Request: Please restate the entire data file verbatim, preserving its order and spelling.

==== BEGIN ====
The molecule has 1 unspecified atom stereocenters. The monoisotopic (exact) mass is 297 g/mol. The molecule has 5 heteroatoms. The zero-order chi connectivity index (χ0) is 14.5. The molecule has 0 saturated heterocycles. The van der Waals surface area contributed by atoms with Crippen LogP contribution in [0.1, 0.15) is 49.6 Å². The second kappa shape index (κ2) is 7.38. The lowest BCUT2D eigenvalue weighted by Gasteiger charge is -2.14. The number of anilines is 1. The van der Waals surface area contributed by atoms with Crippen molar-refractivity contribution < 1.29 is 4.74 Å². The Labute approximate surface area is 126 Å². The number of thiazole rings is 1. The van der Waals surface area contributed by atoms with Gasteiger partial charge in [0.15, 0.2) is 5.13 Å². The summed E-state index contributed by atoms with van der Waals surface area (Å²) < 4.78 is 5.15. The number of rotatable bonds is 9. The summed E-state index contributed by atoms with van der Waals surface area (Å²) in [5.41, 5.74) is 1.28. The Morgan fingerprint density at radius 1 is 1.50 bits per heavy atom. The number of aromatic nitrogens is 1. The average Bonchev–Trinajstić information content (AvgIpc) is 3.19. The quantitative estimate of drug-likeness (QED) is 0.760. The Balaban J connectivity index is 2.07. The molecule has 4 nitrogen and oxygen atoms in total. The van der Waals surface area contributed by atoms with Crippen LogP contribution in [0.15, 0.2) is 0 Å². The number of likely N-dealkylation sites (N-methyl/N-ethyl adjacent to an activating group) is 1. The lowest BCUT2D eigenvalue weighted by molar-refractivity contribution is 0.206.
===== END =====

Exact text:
The molecule has 1 unspecified atom stereocenters. The monoisotopic (exact) mass is 297 g/mol. The molecule has 5 heteroatoms. The zero-order chi connectivity index (χ0) is 14.5. The molecule has 0 saturated heterocycles. The van der Waals surface area contributed by atoms with Crippen LogP contribution in [0.1, 0.15) is 49.6 Å². The second kappa shape index (κ2) is 7.38. The lowest BCUT2D eigenvalue weighted by Gasteiger charge is -2.14. The number of anilines is 1. The van der Waals surface area contributed by atoms with Crippen molar-refractivity contribution < 1.29 is 4.74 Å². The Labute approximate surface area is 126 Å². The number of thiazole rings is 1. The van der Waals surface area contributed by atoms with Gasteiger partial charge in [0.15, 0.2) is 5.13 Å². The summed E-state index contributed by atoms with van der Waals surface area (Å²) < 4.78 is 5.15. The number of rotatable bonds is 9. The summed E-state index contributed by atoms with van der Waals surface area (Å²) in [5.41, 5.74) is 1.28. The Morgan fingerprint density at radius 1 is 1.50 bits per heavy atom. The number of aromatic nitrogens is 1. The average Bonchev–Trinajstić information content (AvgIpc) is 3.19. The quantitative estimate of drug-likeness (QED) is 0.760. The Balaban J connectivity index is 2.07. The molecule has 4 nitrogen and oxygen atoms in total. The van der Waals surface area contributed by atoms with Crippen LogP contribution in [0.15, 0.2) is 0 Å². The number of likely N-dealkylation sites (N-methyl/N-ethyl adjacent to an activating group) is 1. The lowest BCUT2D eigenvalue weighted by molar-refractivity contribution is 0.206.